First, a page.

However, if we are to continue to enjoy the blessings of the gospel, it behooves us to continue to preach the whole counsel of God, and specifically the gospel, pure and unadulterated. For only when the gospel captures the heart will there be the understanding and love for it, as well as passion and fervor to defend it, at whatever cost. We cannot live in the past, but our reason to exist may well be meaningless and our future questionable if we forget the past. Our future is worthwhile, not for the perpetuation of the Church of the Lutheran Confession for its own sake, but only as God is pleased to bless us and others through the gospel entrusted to us, as we preach it for the reason He has given and preserved it, namely, for the winning of lost hearts for salvation.
Charles Porterfield Krauth, in his Conservative Reformation (page 20), helps us to understand the importance of not forgetting the past: . . . “The evils of which the Reformation was the occasion have passed away. We must go to the page of history to know what they were. The blessings of which the Reformation was the cause, abide; we feel them in our homes, in the Church, in the State; they are enwoven with the life of our life. Once feeling them, we know that this would be no world to live in without them. And how instructive is this to us in the struggle of our day for the perpetuation of the truth restored by the Reformation. Not alone by Rome, but also by heretical or fanatical Pseudo-Protestants, is it still assailed–and when we see the guilty passions, the violence and odious spirit of misrepresentation excited, and feel them directed upon ourselves, we may be tempted to give up the struggle. But we are untrue to the lessons of the Reformation, if we thus yield.”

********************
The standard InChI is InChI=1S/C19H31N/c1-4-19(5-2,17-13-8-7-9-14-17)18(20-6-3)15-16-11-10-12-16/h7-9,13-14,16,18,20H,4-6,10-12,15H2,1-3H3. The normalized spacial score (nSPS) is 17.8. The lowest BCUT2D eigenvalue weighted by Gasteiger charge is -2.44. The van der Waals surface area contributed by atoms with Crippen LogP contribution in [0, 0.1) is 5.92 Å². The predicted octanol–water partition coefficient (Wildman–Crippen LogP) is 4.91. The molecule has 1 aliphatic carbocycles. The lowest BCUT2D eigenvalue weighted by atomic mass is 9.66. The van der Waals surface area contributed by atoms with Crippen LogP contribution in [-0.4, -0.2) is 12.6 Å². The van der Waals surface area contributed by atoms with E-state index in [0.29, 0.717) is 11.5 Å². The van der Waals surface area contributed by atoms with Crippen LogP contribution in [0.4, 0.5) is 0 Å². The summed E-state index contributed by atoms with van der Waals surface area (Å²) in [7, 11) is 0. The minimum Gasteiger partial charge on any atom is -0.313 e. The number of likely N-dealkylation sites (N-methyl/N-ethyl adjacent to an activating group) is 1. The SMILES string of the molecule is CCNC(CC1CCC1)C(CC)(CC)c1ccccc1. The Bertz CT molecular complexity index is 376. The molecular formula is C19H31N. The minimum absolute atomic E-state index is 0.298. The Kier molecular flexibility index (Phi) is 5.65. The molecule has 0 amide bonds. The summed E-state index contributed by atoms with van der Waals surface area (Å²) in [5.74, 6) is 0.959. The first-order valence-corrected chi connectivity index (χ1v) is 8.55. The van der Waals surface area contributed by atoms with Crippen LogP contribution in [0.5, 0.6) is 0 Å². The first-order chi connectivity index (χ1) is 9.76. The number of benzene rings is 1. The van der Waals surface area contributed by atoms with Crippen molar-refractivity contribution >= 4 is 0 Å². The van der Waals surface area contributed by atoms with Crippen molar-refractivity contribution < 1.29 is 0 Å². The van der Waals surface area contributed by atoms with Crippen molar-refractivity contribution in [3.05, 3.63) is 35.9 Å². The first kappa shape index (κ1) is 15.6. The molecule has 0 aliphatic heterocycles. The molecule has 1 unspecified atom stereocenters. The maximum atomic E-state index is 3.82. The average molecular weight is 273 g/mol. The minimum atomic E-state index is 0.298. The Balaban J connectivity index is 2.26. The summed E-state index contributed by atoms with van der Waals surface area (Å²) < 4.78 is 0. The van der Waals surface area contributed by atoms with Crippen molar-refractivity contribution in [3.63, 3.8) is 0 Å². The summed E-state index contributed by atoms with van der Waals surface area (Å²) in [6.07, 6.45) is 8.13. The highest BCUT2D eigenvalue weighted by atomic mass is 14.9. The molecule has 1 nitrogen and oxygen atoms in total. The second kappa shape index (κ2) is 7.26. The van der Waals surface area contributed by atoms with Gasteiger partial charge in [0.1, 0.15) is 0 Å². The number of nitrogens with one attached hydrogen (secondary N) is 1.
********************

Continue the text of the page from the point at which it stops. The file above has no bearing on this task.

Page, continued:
Our witness and cause is not as broad as that which came by the Reformation. But, under God, it is as noble, for our witness is witness to the word of God in a day when among the “Pseudo-Protestants” are numbered elements of those who, though they deny fundamental Lutheran teachings drawn from Scripture, still identify themselves by the name “Lutheran.“
In the spirit of self-examination, as well as in recognition of the necessity to remind ourselves who we are and why we are, with prayer that there will be rekindled among us the flame of love for the Truth and recommitment to the declaration of that Truth, we have chosen as the theme of this convention: “A CALL TO RECOMMITMENT. “
In keeping with this call, one of the assigned essays is an encouragement to RECOMMIT OURSELVES TO REMEMBERING THE PAST. We ourselves, as well as the generation to follow, need to know what gave us birth, lest the gospel so wonderfully preserved to us, not without cost or heartache to our fathers, be lost to later generations by reason of a lack of will to stand as they stood.
Remembering the past serves a purpose if it increases our resolve to RECOMMIT OURSELVES TO HOLD FAST TO SOUND DOCTRINE. Paul told Timothy, “Guard what was committed to your trust . . . “ (1 Tim. 6: 20). That charge is no less necessary today. We will not ever want to shrink from being known as a “doctrinal” church, remembering that the doctrine of the apostles and prophets with Christ at its center is the message of salvation, and further remembering that, for life to be right and good, doctrine must be preached, “for life is fathered and fashioned by doctrine” (What Luther Says, Vol. 1, p. 417, 1229).